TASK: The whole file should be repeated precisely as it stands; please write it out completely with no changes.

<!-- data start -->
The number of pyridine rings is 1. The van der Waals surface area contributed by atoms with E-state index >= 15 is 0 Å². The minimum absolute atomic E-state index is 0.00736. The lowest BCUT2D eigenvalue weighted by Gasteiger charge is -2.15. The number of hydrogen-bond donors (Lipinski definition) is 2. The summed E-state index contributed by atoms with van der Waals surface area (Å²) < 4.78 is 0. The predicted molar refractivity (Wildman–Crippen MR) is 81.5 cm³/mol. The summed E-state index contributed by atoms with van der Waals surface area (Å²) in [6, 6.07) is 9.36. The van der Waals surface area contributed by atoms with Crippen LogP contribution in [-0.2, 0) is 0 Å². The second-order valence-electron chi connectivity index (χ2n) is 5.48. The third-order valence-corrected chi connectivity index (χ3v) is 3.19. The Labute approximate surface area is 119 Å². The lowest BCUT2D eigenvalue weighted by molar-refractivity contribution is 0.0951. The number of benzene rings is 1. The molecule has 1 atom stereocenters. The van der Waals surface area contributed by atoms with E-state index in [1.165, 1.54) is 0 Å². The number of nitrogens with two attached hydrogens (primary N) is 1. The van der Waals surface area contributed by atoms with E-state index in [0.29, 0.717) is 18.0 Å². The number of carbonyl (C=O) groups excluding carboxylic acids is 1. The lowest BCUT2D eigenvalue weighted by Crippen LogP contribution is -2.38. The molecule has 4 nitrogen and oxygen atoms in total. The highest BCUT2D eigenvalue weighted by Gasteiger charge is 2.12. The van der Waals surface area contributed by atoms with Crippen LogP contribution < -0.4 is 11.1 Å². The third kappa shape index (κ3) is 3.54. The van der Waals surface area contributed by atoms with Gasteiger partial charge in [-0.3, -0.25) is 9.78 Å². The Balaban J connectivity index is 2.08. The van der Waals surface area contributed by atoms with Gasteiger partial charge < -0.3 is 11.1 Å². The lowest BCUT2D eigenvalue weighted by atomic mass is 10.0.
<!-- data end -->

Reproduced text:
The number of pyridine rings is 1. The van der Waals surface area contributed by atoms with E-state index >= 15 is 0 Å². The minimum absolute atomic E-state index is 0.00736. The lowest BCUT2D eigenvalue weighted by Gasteiger charge is -2.15. The number of hydrogen-bond donors (Lipinski definition) is 2. The summed E-state index contributed by atoms with van der Waals surface area (Å²) < 4.78 is 0. The predicted molar refractivity (Wildman–Crippen MR) is 81.5 cm³/mol. The summed E-state index contributed by atoms with van der Waals surface area (Å²) in [6, 6.07) is 9.36. The van der Waals surface area contributed by atoms with Crippen LogP contribution in [-0.2, 0) is 0 Å². The second-order valence-electron chi connectivity index (χ2n) is 5.48. The third-order valence-corrected chi connectivity index (χ3v) is 3.19. The Labute approximate surface area is 119 Å². The lowest BCUT2D eigenvalue weighted by molar-refractivity contribution is 0.0951. The number of benzene rings is 1. The molecule has 1 atom stereocenters. The van der Waals surface area contributed by atoms with E-state index in [1.165, 1.54) is 0 Å². The number of nitrogens with two attached hydrogens (primary N) is 1. The van der Waals surface area contributed by atoms with E-state index in [0.29, 0.717) is 18.0 Å². The number of carbonyl (C=O) groups excluding carboxylic acids is 1. The lowest BCUT2D eigenvalue weighted by Crippen LogP contribution is -2.38. The molecule has 4 nitrogen and oxygen atoms in total. The highest BCUT2D eigenvalue weighted by Gasteiger charge is 2.12. The van der Waals surface area contributed by atoms with Crippen LogP contribution < -0.4 is 11.1 Å². The third kappa shape index (κ3) is 3.54. The van der Waals surface area contributed by atoms with Gasteiger partial charge in [-0.3, -0.25) is 9.78 Å². The Balaban J connectivity index is 2.08. The van der Waals surface area contributed by atoms with Gasteiger partial charge < -0.3 is 11.1 Å². The lowest BCUT2D eigenvalue weighted by atomic mass is 10.0.